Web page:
Anonymous said...

Interesting that this is being slipped in amongst all the cuts and budget reviews.

Anonymous said...

Why aren't Nairn councillors representing our interests in pressing for a veto on the 80 others deciding what to do with Nairn's money?

growtosow said...

perhaps we can now get some more ground for allotments at sandown. so even more folk can have the opportunity too grow their own fruit and vegtables.

nairnbairn said...

There is a vitally important issue at stake here.

The Highland Council document referred to above includes these statements,
"The land at Sandown is a major unrealised asset.... and
"As trustees of the Nairn Common Good Fund, the Highland Council has an obligation TO OBTAIN BEST VALUE FOR ITS ASSETS"

This assumes that the Council has a right, or an obligation, to realise or dispose of such assets.

The Council has no such right. The Council are trustees, not owners, of the asset. They are stewards of the Nairn Common Good on behalf of the owners, the inhabitants of Nairn (burgh or shire).

As Wightman (2009) says, Common Good "is held on behalf of the inhabitants of the burgh in the same way as property owned by a Trust legally belongs to the beneficiaries or a bank account held by a parent on behalf of a child belongs to that child".

A 2003 Court of Session appeal case judgment held that common good property "is owned by the community,and the town council or other local authority is regarded in law as simply the manager of the property...." .

In managing the Common Good assets as stewards, therefore, the Council is under no obligation to "realise" (ie sell off) such assets - indeed its power to do so without the consent of the beneficiaries is open to question. The Council does have an obligation to manage the assets in order to ensure that in terms of income yield and expenditure outlay, best value is achieved. But it does not follow that to achieve best value the asset has to be sold.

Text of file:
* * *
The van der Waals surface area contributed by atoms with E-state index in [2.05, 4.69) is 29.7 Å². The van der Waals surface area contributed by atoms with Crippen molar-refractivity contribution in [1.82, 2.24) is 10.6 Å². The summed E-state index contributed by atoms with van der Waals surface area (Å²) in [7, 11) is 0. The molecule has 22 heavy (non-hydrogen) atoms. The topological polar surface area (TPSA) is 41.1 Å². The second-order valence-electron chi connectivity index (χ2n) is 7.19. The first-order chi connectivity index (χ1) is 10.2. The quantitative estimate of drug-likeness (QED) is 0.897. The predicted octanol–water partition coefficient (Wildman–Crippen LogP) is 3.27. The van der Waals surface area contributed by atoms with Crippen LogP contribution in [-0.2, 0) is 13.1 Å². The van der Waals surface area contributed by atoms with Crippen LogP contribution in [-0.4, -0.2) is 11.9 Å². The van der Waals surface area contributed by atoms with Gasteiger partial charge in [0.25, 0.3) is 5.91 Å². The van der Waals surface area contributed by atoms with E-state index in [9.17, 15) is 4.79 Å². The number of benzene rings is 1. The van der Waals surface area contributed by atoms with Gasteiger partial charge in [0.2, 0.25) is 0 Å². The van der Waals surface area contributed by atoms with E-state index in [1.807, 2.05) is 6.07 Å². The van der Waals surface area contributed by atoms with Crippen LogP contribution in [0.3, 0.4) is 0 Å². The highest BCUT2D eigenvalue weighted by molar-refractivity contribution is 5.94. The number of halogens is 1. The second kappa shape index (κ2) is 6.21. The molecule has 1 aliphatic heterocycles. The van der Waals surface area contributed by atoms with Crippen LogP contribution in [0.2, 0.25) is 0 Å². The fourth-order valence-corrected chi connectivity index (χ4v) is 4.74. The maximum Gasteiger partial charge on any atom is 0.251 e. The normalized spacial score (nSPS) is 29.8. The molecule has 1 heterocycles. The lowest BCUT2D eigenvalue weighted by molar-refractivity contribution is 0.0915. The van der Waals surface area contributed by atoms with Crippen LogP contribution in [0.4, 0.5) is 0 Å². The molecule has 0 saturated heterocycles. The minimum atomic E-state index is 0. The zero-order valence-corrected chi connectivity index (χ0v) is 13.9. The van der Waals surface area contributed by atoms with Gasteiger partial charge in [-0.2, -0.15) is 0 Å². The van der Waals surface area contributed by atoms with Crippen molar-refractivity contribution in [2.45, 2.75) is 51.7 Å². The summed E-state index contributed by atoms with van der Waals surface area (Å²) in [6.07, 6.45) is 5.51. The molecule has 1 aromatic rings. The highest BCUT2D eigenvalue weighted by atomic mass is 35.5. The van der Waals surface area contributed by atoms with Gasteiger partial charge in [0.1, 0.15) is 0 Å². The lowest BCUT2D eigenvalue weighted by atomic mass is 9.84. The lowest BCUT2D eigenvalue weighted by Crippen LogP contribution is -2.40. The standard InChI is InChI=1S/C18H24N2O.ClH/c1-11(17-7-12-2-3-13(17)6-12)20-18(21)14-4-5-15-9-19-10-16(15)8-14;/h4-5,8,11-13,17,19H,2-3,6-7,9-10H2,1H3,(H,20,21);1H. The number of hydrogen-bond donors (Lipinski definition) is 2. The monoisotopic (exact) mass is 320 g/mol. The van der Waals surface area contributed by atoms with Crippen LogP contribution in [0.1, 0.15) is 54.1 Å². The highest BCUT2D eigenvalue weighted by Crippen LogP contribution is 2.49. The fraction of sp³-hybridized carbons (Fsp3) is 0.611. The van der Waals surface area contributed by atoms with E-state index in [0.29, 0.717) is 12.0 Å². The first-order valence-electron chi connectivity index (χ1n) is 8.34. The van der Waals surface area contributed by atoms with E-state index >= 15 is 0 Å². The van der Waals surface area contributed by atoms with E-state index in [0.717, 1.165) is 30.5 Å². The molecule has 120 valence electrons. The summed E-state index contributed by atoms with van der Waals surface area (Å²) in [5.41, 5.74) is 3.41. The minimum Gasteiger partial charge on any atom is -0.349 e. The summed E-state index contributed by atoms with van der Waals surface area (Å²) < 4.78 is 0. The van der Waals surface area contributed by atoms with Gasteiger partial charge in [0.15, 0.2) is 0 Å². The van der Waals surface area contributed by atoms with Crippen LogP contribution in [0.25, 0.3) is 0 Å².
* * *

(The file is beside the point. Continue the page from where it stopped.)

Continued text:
Indeed it could well be argued that to sell a prime land asset such as Sandown now, in a depressed market, for a lump sum, is demonstrably NOT realising best value, as the land would almost certainly be expected to appreciate in value in the future - and meanwhile, could generate a continuing revenue stream.

The Council document says that "it is the view of officers..." that Sandown should be offered again for sale. Council officers are unelected and unrepresentative local civil servants. There is no evidence to indicate that the community which owns this asset favours this course of action.

The four Councillors for Nairn might therefore need to think very hard indeed about what view to take of the legality, as well as the wisdom, of the proposed action their officials are recommending. Sandy Park's confident assurances may be tested sooner, and more rigorously, than he might have expected. The stakes are very high - for everyone involved.

Graisg said...

This issue shows more than ever why we need a Royal Burgh of Nairn Community Council to help manage our own affairs.
We could get that overnight by combining River,Nairn & Suburban CC's - there is a review going on now ordered by the Scottish Government - it lasts until the end of January.
Will Highland Council go with Nairn Public opinion and allow that to happen or will they deny the town that democratic step forward?
The stakes are high on that one too!

Anonymous said...

12 firm offers came in at the peak of the market. At that point banks were happy to lend developers the money on a development of such as substantial size.

More recently the banks have been going round developers revaluing all the land they had land banked and if the values had significantly dropped, in some exceptional cases have been told to sell on at a loss.

It appears that the council had hoped the sale of the land would go through and have spent a large chunk of the money already!